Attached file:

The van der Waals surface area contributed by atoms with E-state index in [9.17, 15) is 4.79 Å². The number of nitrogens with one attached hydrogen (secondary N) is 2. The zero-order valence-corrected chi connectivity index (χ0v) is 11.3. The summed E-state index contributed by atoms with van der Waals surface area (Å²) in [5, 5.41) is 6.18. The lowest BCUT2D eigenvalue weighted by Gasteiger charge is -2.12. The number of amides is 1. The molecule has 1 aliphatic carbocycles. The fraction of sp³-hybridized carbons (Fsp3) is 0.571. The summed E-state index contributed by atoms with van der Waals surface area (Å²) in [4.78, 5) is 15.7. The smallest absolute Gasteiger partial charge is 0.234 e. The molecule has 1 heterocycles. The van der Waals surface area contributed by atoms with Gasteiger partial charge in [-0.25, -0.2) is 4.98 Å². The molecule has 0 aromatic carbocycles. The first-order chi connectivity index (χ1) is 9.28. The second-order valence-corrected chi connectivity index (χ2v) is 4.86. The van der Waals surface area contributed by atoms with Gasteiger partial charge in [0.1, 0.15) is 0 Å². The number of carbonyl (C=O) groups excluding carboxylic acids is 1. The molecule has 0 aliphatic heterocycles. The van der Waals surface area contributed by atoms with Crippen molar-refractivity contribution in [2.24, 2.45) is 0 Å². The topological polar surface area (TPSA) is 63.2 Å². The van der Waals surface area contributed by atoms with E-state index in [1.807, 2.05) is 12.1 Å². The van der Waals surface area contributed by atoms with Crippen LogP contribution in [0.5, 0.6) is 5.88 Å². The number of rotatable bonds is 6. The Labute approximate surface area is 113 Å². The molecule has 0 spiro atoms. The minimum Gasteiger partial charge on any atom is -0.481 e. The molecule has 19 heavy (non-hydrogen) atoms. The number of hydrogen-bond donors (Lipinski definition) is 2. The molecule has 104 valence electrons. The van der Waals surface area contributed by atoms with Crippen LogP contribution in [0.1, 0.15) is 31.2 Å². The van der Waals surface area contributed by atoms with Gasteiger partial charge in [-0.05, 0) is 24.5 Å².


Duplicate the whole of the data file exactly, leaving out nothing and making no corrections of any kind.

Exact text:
The van der Waals surface area contributed by atoms with E-state index in [9.17, 15) is 4.79 Å². The number of nitrogens with one attached hydrogen (secondary N) is 2. The zero-order valence-corrected chi connectivity index (χ0v) is 11.3. The summed E-state index contributed by atoms with van der Waals surface area (Å²) in [5, 5.41) is 6.18. The lowest BCUT2D eigenvalue weighted by Gasteiger charge is -2.12. The number of amides is 1. The molecule has 1 aliphatic carbocycles. The fraction of sp³-hybridized carbons (Fsp3) is 0.571. The summed E-state index contributed by atoms with van der Waals surface area (Å²) in [4.78, 5) is 15.7. The smallest absolute Gasteiger partial charge is 0.234 e. The molecule has 1 heterocycles. The van der Waals surface area contributed by atoms with Gasteiger partial charge in [-0.25, -0.2) is 4.98 Å². The molecule has 0 aromatic carbocycles. The first-order chi connectivity index (χ1) is 9.28. The second-order valence-corrected chi connectivity index (χ2v) is 4.86. The van der Waals surface area contributed by atoms with Gasteiger partial charge in [0.1, 0.15) is 0 Å². The number of carbonyl (C=O) groups excluding carboxylic acids is 1. The molecule has 0 aliphatic heterocycles. The van der Waals surface area contributed by atoms with Crippen molar-refractivity contribution in [2.24, 2.45) is 0 Å². The topological polar surface area (TPSA) is 63.2 Å². The van der Waals surface area contributed by atoms with E-state index in [1.807, 2.05) is 12.1 Å². The van der Waals surface area contributed by atoms with Crippen LogP contribution in [0.5, 0.6) is 5.88 Å². The number of rotatable bonds is 6. The Labute approximate surface area is 113 Å². The molecule has 0 spiro atoms. The minimum Gasteiger partial charge on any atom is -0.481 e. The molecule has 19 heavy (non-hydrogen) atoms. The number of hydrogen-bond donors (Lipinski definition) is 2. The molecule has 104 valence electrons. The van der Waals surface area contributed by atoms with Crippen LogP contribution in [0.1, 0.15) is 31.2 Å². The van der Waals surface area contributed by atoms with Gasteiger partial charge in [-0.05, 0) is 24.5 Å².